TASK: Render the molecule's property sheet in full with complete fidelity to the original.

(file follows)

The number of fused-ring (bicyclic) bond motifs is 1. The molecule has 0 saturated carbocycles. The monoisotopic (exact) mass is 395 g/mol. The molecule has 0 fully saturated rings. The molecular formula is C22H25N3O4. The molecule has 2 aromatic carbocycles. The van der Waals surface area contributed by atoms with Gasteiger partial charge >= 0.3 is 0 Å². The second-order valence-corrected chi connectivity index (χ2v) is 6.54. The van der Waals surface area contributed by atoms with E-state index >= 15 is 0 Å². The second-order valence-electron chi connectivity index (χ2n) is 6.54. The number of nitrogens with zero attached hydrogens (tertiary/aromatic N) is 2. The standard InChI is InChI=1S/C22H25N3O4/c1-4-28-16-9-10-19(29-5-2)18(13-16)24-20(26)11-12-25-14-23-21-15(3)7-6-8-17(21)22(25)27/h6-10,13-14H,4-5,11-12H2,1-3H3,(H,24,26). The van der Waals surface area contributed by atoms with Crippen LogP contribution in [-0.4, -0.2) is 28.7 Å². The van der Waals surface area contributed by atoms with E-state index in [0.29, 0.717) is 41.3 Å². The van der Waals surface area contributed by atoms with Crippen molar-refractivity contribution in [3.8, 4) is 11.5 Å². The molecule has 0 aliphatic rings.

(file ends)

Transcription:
The number of fused-ring (bicyclic) bond motifs is 1. The molecule has 0 saturated carbocycles. The monoisotopic (exact) mass is 395 g/mol. The molecule has 0 fully saturated rings. The molecular formula is C22H25N3O4. The molecule has 2 aromatic carbocycles. The van der Waals surface area contributed by atoms with Gasteiger partial charge >= 0.3 is 0 Å². The second-order valence-corrected chi connectivity index (χ2v) is 6.54. The van der Waals surface area contributed by atoms with E-state index >= 15 is 0 Å². The second-order valence-electron chi connectivity index (χ2n) is 6.54. The number of nitrogens with zero attached hydrogens (tertiary/aromatic N) is 2. The standard InChI is InChI=1S/C22H25N3O4/c1-4-28-16-9-10-19(29-5-2)18(13-16)24-20(26)11-12-25-14-23-21-15(3)7-6-8-17(21)22(25)27/h6-10,13-14H,4-5,11-12H2,1-3H3,(H,24,26). The van der Waals surface area contributed by atoms with Crippen LogP contribution in [-0.4, -0.2) is 28.7 Å². The van der Waals surface area contributed by atoms with E-state index in [0.29, 0.717) is 41.3 Å². The van der Waals surface area contributed by atoms with Crippen molar-refractivity contribution in [3.8, 4) is 11.5 Å². The molecule has 0 aliphatic rings.